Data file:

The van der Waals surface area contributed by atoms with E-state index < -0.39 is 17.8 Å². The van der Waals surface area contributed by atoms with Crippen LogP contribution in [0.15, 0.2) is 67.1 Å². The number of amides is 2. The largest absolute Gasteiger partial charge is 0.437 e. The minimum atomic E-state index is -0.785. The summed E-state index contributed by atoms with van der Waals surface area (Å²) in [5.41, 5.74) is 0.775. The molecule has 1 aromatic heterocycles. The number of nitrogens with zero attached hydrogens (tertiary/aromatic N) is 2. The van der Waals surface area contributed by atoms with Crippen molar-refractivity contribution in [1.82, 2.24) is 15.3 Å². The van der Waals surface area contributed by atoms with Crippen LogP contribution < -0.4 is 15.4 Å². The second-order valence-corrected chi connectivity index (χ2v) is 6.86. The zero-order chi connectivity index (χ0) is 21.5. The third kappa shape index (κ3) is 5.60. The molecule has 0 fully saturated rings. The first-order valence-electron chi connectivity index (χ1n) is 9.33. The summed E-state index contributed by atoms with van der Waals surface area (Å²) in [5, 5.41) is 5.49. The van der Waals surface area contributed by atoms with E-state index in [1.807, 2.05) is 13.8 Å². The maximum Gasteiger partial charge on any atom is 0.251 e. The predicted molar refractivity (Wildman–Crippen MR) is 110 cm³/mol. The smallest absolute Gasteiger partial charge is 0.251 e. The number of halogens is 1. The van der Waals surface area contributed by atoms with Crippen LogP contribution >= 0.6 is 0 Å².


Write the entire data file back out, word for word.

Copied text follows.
The van der Waals surface area contributed by atoms with E-state index < -0.39 is 17.8 Å². The van der Waals surface area contributed by atoms with Crippen LogP contribution in [0.15, 0.2) is 67.1 Å². The number of amides is 2. The largest absolute Gasteiger partial charge is 0.437 e. The minimum atomic E-state index is -0.785. The summed E-state index contributed by atoms with van der Waals surface area (Å²) in [5.41, 5.74) is 0.775. The molecule has 1 aromatic heterocycles. The number of nitrogens with zero attached hydrogens (tertiary/aromatic N) is 2. The van der Waals surface area contributed by atoms with Crippen molar-refractivity contribution in [1.82, 2.24) is 15.3 Å². The van der Waals surface area contributed by atoms with Crippen LogP contribution < -0.4 is 15.4 Å². The second-order valence-corrected chi connectivity index (χ2v) is 6.86. The zero-order chi connectivity index (χ0) is 21.5. The third kappa shape index (κ3) is 5.60. The molecule has 0 fully saturated rings. The first-order valence-electron chi connectivity index (χ1n) is 9.33. The summed E-state index contributed by atoms with van der Waals surface area (Å²) in [5, 5.41) is 5.49. The van der Waals surface area contributed by atoms with E-state index in [1.807, 2.05) is 13.8 Å². The maximum Gasteiger partial charge on any atom is 0.251 e. The predicted molar refractivity (Wildman–Crippen MR) is 110 cm³/mol. The smallest absolute Gasteiger partial charge is 0.251 e. The number of halogens is 1. The van der Waals surface area contributed by atoms with Crippen LogP contribution >= 0.6 is 0 Å².